Here are my 5 takeaways from the Dallas Mavericks’ 116-107 loss to the Toronto Raptors on Friday night at Soctiabank Arena:

1. BARNES NEEDS TIME TO GET HIS TIMING BACK: Hey listen, it’s going to take time for Harrison Barnes to get his timing back. Barnes played his first game of the season Friday. However, you don’t miss practically a month – including the four preseason games and first four regular season games – of full practice time/games and return and expect everything to be copasetic. That’s not how this works. Barnes scored a respectable 14 points in 28 minutes and also grabbed six rebounds against the Raptors. But he was 5-of-17 from the field, including just 1-of-5 from beyond the 3-point arc.

2. FIRST QUARTER DEFENSE LACKING: Once again, the Mavs dug a huge hole for themselves in the first quarter and spent the balance of the game trying to dig out of that huge hole. The Mavs were down 18-2 with 6:36 remaining in the first quarter and 39-22 with 1:10 remaining in the first quarter. This puts an inordinate amount of pressure on the offense to catch fire and catch up, and for the defense to find itself. Setting the tone by getting an early lead – or even keeping the deficit to around six points or less – can make things fairly manageable for the remainder of the game.

3. DEANDRE JORDAN GOT THE MIDDLE UNDER CONTROL: There’s no need to worry about what’s going on in the middle. DeAndre Jordan has that sewn up. Not only is Jordan averaging a team-high 13.8 rpg, but he’s also third on the Mavs in scoring at 16 ppg. In addition, by collecting 18 points and 15 rebounds Friday, Jordan became the only player in Mavs’ history to record a double-double in each of his first five games of the season. And oh, by the way, Jordan was 8-of-9 from the free throw line Friday and is 22-of-26 from the charity stripe this season for a team-high 84.6 percent.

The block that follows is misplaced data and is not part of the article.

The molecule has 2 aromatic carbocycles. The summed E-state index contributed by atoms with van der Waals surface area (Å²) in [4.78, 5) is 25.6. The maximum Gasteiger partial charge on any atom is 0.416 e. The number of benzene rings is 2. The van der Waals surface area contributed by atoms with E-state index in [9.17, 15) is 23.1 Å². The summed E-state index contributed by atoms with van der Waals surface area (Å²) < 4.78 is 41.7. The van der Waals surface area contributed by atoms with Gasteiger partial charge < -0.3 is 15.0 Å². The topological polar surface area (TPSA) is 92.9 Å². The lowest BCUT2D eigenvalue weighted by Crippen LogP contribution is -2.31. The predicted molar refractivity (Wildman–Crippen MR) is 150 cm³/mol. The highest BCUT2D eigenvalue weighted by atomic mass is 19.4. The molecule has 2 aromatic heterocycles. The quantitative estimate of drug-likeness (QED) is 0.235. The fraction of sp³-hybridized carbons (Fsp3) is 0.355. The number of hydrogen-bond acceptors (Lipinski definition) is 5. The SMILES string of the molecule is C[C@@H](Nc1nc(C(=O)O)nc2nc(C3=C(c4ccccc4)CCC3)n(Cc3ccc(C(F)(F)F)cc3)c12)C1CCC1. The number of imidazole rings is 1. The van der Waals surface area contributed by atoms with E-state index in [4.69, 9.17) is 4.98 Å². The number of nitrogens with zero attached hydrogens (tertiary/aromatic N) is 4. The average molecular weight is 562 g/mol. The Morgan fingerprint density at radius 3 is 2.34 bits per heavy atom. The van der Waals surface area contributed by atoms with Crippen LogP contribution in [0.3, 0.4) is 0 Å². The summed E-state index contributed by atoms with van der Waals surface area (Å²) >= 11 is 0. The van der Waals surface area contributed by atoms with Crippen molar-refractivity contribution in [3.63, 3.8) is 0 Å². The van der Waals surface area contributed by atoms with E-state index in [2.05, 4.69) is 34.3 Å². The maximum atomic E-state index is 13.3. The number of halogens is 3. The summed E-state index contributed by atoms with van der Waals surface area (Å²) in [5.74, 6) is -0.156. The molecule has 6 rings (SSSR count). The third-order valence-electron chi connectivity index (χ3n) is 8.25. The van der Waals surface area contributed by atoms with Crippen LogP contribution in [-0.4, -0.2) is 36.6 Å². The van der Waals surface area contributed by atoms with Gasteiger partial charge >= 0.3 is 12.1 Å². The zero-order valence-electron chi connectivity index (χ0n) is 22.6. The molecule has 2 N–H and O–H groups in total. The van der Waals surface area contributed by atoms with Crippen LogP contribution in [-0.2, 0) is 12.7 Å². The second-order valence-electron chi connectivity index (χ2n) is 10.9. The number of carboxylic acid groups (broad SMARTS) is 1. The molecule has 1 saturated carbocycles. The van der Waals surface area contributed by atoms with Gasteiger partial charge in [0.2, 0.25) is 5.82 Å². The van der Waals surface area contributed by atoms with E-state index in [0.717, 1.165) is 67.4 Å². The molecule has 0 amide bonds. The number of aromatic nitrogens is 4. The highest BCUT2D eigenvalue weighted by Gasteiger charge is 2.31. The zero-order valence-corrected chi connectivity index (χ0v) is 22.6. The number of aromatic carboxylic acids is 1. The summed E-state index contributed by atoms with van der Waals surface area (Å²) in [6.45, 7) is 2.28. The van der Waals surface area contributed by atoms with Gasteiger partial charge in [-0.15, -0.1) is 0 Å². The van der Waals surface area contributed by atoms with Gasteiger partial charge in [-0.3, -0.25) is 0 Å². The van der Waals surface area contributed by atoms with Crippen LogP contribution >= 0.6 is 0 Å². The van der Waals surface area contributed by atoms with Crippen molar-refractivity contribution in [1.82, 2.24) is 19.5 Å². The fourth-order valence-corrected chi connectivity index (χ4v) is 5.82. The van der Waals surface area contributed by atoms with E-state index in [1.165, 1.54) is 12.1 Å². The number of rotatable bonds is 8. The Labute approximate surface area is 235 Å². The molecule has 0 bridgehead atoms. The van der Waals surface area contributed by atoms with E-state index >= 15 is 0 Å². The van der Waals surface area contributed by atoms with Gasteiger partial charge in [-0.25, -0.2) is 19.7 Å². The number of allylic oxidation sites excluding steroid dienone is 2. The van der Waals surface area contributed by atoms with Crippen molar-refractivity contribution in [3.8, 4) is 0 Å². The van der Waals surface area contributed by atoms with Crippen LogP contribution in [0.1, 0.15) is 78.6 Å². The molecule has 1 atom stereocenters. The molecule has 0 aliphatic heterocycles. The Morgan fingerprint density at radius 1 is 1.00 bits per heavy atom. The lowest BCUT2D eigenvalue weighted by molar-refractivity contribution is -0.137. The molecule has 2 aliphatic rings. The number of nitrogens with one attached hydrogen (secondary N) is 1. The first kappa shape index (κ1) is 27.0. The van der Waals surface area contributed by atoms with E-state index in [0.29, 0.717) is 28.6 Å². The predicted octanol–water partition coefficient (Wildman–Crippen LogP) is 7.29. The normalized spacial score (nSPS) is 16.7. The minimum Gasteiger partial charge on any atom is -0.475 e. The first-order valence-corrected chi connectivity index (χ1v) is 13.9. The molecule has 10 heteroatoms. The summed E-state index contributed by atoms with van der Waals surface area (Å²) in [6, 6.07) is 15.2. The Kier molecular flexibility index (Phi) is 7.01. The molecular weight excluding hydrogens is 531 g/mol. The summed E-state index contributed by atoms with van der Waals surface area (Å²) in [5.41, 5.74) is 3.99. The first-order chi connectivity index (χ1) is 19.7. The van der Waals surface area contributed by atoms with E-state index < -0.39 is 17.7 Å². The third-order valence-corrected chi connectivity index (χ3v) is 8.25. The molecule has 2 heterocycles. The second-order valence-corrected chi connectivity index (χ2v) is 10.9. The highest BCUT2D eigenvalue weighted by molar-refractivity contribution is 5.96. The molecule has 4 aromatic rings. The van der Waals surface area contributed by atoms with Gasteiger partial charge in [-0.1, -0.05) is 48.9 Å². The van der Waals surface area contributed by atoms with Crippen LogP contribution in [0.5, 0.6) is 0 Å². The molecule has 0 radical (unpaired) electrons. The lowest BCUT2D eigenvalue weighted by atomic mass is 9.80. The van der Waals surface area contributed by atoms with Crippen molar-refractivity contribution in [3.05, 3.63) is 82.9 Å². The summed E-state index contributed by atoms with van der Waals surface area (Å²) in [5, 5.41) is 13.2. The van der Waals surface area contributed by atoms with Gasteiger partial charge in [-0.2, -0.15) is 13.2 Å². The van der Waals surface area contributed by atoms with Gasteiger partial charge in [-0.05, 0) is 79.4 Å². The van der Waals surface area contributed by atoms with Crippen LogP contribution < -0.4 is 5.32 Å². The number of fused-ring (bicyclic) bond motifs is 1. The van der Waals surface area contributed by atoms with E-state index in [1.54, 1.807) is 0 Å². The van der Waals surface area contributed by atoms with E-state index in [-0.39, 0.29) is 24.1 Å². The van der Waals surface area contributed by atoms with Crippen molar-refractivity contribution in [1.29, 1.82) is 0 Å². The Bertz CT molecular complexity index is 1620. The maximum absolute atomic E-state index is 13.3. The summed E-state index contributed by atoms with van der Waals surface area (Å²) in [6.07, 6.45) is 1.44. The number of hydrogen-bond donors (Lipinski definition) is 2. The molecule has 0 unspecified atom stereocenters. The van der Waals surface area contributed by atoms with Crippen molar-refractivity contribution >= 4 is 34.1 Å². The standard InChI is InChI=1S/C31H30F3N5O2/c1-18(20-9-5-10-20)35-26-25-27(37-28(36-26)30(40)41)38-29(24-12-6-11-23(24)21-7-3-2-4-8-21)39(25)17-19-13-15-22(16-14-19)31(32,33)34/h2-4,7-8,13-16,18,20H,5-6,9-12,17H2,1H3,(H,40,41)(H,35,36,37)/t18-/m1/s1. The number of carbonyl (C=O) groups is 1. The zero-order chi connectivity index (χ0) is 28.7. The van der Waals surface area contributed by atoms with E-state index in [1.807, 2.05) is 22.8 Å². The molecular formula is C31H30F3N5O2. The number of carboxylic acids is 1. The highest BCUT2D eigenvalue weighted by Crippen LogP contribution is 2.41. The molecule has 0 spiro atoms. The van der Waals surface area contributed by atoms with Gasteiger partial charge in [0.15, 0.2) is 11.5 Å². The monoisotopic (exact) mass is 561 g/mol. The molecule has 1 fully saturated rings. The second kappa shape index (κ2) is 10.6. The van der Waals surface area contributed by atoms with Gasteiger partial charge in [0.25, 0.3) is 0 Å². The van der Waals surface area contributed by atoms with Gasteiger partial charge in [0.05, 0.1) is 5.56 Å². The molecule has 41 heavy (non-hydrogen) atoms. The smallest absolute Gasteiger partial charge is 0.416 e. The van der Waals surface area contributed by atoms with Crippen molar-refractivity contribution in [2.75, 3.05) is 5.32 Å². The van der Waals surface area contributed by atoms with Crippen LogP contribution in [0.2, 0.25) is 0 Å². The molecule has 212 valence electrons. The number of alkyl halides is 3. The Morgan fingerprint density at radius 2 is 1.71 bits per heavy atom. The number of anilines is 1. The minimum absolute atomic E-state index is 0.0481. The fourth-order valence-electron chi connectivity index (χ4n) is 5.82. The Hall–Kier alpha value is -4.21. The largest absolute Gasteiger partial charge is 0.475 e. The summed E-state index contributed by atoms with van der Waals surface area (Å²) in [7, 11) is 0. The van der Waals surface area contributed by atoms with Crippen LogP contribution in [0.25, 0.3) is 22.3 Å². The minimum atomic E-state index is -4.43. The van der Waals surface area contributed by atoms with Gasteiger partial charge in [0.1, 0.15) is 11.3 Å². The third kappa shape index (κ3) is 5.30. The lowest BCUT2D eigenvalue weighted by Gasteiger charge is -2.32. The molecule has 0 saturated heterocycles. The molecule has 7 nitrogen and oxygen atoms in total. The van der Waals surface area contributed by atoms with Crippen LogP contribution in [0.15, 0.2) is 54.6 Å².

4. THE FULL TEAM HASN’T PLAYED TOGETHER: It’s difficult to tell how good this Mavs team will be until we can see them all play in the same game. But that hasn’t happened yet. With forward Harrison Barnes playing in his first game of the season Friday, we thought we would at least see the projected starting lineup on the floor together for the first time this season. However, point guard Dennis Smith Jr. missed the game against the Raptors with a sprained right ankle. A certain chemistry starts developing when the starting five can play together. That hasn’t occurred yet for the Mavs.

5. THREE-POINT DEFENSE: The positive is the Raptors made the fewest amount of 3-pointers (11) the Mavs have allowed in a game this season. But they also took the fewest 3-point shots (27) of any foe and wound up shooting 40.7 percent from downtown. Too many of those 3-pointers came from the corners, which is the game’s shortest 3-point line. In earlier games against the Mavs, Phoenix made 19 3s and shot 55.9 percent, Minnesota made 14 3s and shot 51.9 percent, Chicago made 13 3s and shot 56.5 percent, and Atlanta made 15 3s and shot 39.5 percent. This is a pattern the Mavs know must stop.

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